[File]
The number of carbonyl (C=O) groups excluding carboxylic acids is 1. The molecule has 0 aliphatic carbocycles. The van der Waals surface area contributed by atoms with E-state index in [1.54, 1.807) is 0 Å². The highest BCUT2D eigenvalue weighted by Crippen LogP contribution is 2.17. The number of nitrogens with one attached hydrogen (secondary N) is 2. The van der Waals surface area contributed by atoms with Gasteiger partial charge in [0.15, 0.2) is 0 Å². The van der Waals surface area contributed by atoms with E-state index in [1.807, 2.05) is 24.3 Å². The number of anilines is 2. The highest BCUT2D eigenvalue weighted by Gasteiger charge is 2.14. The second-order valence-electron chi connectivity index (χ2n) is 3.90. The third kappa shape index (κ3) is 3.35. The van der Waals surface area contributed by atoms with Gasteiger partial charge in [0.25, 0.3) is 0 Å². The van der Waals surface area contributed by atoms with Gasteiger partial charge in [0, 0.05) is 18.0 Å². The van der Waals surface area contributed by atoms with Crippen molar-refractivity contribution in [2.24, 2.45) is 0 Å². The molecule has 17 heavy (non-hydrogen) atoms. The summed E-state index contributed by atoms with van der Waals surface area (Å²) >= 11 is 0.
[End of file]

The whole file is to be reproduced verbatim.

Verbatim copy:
The number of carbonyl (C=O) groups excluding carboxylic acids is 1. The molecule has 0 aliphatic carbocycles. The van der Waals surface area contributed by atoms with E-state index in [1.54, 1.807) is 0 Å². The highest BCUT2D eigenvalue weighted by Crippen LogP contribution is 2.17. The number of nitrogens with one attached hydrogen (secondary N) is 2. The van der Waals surface area contributed by atoms with Gasteiger partial charge in [0.15, 0.2) is 0 Å². The van der Waals surface area contributed by atoms with E-state index in [1.807, 2.05) is 24.3 Å². The number of anilines is 2. The highest BCUT2D eigenvalue weighted by Gasteiger charge is 2.14. The second-order valence-electron chi connectivity index (χ2n) is 3.90. The third kappa shape index (κ3) is 3.35. The van der Waals surface area contributed by atoms with Gasteiger partial charge in [0.25, 0.3) is 0 Å². The van der Waals surface area contributed by atoms with Gasteiger partial charge in [0, 0.05) is 18.0 Å². The van der Waals surface area contributed by atoms with Crippen molar-refractivity contribution in [2.24, 2.45) is 0 Å². The molecule has 17 heavy (non-hydrogen) atoms. The summed E-state index contributed by atoms with van der Waals surface area (Å²) >= 11 is 0.